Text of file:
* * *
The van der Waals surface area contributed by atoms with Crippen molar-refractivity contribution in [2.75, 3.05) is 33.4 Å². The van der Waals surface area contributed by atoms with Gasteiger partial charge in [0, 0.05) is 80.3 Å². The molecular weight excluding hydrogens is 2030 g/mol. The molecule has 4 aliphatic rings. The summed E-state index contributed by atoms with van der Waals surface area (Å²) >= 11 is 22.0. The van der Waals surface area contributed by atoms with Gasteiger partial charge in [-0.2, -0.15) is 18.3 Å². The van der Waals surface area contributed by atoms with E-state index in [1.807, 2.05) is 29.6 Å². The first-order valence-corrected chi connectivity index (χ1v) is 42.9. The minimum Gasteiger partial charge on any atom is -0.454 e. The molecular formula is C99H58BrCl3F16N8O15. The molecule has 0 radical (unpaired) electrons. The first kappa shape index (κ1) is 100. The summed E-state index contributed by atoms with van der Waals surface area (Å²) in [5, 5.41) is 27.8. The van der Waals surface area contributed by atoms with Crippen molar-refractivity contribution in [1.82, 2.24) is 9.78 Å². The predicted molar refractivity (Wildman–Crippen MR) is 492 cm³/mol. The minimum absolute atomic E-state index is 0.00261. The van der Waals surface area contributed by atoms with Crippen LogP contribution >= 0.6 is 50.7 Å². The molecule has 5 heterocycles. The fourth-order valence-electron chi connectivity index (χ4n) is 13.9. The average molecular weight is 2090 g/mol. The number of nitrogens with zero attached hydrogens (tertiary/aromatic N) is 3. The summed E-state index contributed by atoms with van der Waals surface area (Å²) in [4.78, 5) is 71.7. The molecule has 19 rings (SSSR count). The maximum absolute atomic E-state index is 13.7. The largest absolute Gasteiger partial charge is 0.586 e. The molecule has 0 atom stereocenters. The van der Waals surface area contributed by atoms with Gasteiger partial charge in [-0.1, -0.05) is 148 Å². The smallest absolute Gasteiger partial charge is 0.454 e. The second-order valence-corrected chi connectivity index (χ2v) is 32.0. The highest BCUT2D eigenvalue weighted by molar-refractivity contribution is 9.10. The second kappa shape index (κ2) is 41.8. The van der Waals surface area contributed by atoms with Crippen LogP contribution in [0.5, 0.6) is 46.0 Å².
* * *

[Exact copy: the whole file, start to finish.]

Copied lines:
The van der Waals surface area contributed by atoms with Crippen molar-refractivity contribution in [2.75, 3.05) is 33.4 Å². The van der Waals surface area contributed by atoms with Gasteiger partial charge in [0, 0.05) is 80.3 Å². The molecular weight excluding hydrogens is 2030 g/mol. The molecule has 4 aliphatic rings. The summed E-state index contributed by atoms with van der Waals surface area (Å²) >= 11 is 22.0. The van der Waals surface area contributed by atoms with Gasteiger partial charge in [-0.2, -0.15) is 18.3 Å². The van der Waals surface area contributed by atoms with E-state index in [1.807, 2.05) is 29.6 Å². The first-order valence-corrected chi connectivity index (χ1v) is 42.9. The minimum Gasteiger partial charge on any atom is -0.454 e. The molecular formula is C99H58BrCl3F16N8O15. The molecule has 0 radical (unpaired) electrons. The first kappa shape index (κ1) is 100. The summed E-state index contributed by atoms with van der Waals surface area (Å²) in [5, 5.41) is 27.8. The van der Waals surface area contributed by atoms with Crippen molar-refractivity contribution in [1.82, 2.24) is 9.78 Å². The predicted molar refractivity (Wildman–Crippen MR) is 492 cm³/mol. The minimum absolute atomic E-state index is 0.00261. The van der Waals surface area contributed by atoms with Crippen LogP contribution >= 0.6 is 50.7 Å². The molecule has 5 heterocycles. The fourth-order valence-electron chi connectivity index (χ4n) is 13.9. The average molecular weight is 2090 g/mol. The number of nitrogens with zero attached hydrogens (tertiary/aromatic N) is 3. The summed E-state index contributed by atoms with van der Waals surface area (Å²) in [4.78, 5) is 71.7. The molecule has 19 rings (SSSR count). The maximum absolute atomic E-state index is 13.7. The largest absolute Gasteiger partial charge is 0.586 e. The molecule has 0 atom stereocenters. The van der Waals surface area contributed by atoms with Gasteiger partial charge in [-0.1, -0.05) is 148 Å². The smallest absolute Gasteiger partial charge is 0.454 e. The second-order valence-corrected chi connectivity index (χ2v) is 32.0. The highest BCUT2D eigenvalue weighted by molar-refractivity contribution is 9.10. The second kappa shape index (κ2) is 41.8. The van der Waals surface area contributed by atoms with Crippen LogP contribution in [0.5, 0.6) is 46.0 Å².